We are living in the age of Performance and Productivity. Never before have I witnessed such an obsession over speed. Everything is accelerated and at such maddening pace we’re only able to realise it when we can’t keep up with it. We realise it’s unhealthy only when our health sends us alarming signals we cannot ignore.
Whenever I explain what I do for a living to people who don’t know me very well, the general consensus is that I’m ‘lucky’ to be working from home because, among other things, I don’t have a strict working hours’ schedule. Yes, it’s nice to have the freedom of getting up at 11 in the morning and not having to go to an office somewhere, with the added stress of commuting (either by driving there and then back home, or by using public transportation). But it’s a blessing and a curse, and I have to remind my interlocutors of the flip side: that often you don’t realise when it’s time to stop working or generally ‘doing stuff at the computer’.
For me personally, the problem is even more exacerbated by the fact that both my job and my creative endeavours involve sitting at my desk. And reading a lot of things online is both beneficial to my job and to my inspiration for, say, writing an article here or a short story. When my workload is in high-tide mode, the amount of hours I spend at the computer is ridiculously, embarrassingly high. Today, an increasing number of independent professionals who work from home are in the very same boat. My advice is, don’t reduce rest to an afterthought. Don’t lose sight of it.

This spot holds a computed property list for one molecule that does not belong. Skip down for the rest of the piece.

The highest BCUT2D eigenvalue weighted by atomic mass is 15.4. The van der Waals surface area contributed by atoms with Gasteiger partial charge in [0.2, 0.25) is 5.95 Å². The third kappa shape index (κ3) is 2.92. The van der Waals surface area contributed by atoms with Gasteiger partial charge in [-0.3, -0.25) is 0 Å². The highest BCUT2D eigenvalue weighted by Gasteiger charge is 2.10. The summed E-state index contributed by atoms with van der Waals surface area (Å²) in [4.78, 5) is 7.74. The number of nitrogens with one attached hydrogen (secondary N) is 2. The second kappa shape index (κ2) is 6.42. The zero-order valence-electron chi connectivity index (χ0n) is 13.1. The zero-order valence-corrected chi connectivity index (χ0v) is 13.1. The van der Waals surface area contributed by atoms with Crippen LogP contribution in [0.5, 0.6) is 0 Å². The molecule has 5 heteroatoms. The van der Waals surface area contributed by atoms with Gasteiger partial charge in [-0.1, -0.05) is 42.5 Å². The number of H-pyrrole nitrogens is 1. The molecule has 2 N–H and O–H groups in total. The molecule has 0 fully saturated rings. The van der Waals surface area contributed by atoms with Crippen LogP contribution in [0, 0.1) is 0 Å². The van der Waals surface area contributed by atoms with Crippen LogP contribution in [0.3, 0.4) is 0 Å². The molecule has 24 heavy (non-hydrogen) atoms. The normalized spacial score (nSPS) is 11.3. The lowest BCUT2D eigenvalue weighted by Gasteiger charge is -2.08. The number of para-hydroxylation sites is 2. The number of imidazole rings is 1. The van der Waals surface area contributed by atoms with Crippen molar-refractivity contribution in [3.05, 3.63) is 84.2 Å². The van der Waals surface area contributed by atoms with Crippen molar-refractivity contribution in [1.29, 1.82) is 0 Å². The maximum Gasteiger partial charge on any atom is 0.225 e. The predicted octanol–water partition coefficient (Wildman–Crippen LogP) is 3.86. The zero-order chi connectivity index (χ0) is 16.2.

In this performance– and productivity-driven age, rest is pictured almost like a luxury. Remember the famous speech of Alec Baldwin in Glengarry Glen Ross? When he barks at Jack Lemmon that coffee is for closers only? I’m worried that today more and more people are trained to think (or otherwise led to believe) that rest, too, is for closers only. That rest is the prize you get after hours of work and hours of overworking.
The fact is, we need rest to work better. At least I do, and I sometimes have learnt it the hard way. It’s important to factor some rest time in our day. It’s important to overcome the fear of not being productive enough if we decide we need a break. We’re not machines. Rest shouldn’t be considered a hindrance, but a necessary activity that makes us function better and ultimately be more productive.
I’ve been unwell, lately. One morning, after getting up, I experienced a moderate back pain that wouldn’t go away that easily, very probably due to a contracture in my lower back muscles. This happens because I haven’t been exercising and I spend a lot of time sitting at my desk. I’m taking measures to prevent such a thing from happening in the future, and I’m angry with myself for letting things get to this point. Again, rest should be part of the plan from the beginning, not something you’re forced to take into consideration by the physical or mental stress you’ve been accumulating all along.
I have learnt to say “Not today”. There are moments in which I just feel that, no matter how hard I try, I can’t translate a certain passage the way I want, or I can’t write a piece to publish here despite taking a lot of notes and having gathered my thoughts. If the circumstances allow it, rather than force myself to do something I know won’t come out at its best, I just stop and say “Not now”, or even “Not today” if I’m particularly down and low on energies.
It’s not a cop-out, and certainly I’m not suggesting that you should work only if and when you really, really feel like to. Some people have strict working hours, and have to work and rest according to someone else’s schedule. My advice is especially aimed to professionals and freelancers who have complete freedom to plan and schedule their time. You need sleep. You need to get up and go for a walk. You need to stop obsessing over that thing and find some distractions. No matter how busy you are. Even computers feel more responsive after a reboot.